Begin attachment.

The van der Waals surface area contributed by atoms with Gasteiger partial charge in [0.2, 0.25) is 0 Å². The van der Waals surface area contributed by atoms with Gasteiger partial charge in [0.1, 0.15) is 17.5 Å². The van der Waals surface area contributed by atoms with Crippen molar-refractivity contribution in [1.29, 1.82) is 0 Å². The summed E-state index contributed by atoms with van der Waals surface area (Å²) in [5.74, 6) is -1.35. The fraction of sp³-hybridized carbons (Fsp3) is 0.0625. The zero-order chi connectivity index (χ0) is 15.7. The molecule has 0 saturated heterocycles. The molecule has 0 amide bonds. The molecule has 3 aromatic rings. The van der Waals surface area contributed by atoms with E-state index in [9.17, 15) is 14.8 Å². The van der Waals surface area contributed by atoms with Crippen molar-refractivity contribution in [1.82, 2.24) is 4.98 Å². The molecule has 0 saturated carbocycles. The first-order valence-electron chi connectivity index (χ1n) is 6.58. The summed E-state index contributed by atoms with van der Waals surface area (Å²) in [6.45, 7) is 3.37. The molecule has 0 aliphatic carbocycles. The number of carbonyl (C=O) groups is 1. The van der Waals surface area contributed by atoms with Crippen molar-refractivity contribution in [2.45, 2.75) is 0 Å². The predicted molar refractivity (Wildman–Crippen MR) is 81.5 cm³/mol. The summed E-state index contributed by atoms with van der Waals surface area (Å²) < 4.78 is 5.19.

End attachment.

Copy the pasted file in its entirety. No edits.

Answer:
The van der Waals surface area contributed by atoms with Gasteiger partial charge in [0.2, 0.25) is 0 Å². The van der Waals surface area contributed by atoms with Gasteiger partial charge in [0.1, 0.15) is 17.5 Å². The van der Waals surface area contributed by atoms with Crippen molar-refractivity contribution in [1.29, 1.82) is 0 Å². The summed E-state index contributed by atoms with van der Waals surface area (Å²) in [5.74, 6) is -1.35. The fraction of sp³-hybridized carbons (Fsp3) is 0.0625. The zero-order chi connectivity index (χ0) is 15.7. The molecule has 0 saturated heterocycles. The molecule has 0 amide bonds. The molecule has 3 aromatic rings. The van der Waals surface area contributed by atoms with E-state index in [9.17, 15) is 14.8 Å². The van der Waals surface area contributed by atoms with Crippen molar-refractivity contribution in [1.82, 2.24) is 4.98 Å². The molecule has 0 saturated carbocycles. The first-order valence-electron chi connectivity index (χ1n) is 6.58. The summed E-state index contributed by atoms with van der Waals surface area (Å²) in [6.45, 7) is 3.37. The molecule has 0 aliphatic carbocycles. The number of carbonyl (C=O) groups is 1. The van der Waals surface area contributed by atoms with Crippen molar-refractivity contribution in [2.45, 2.75) is 0 Å². The predicted molar refractivity (Wildman–Crippen MR) is 81.5 cm³/mol. The summed E-state index contributed by atoms with van der Waals surface area (Å²) < 4.78 is 5.19.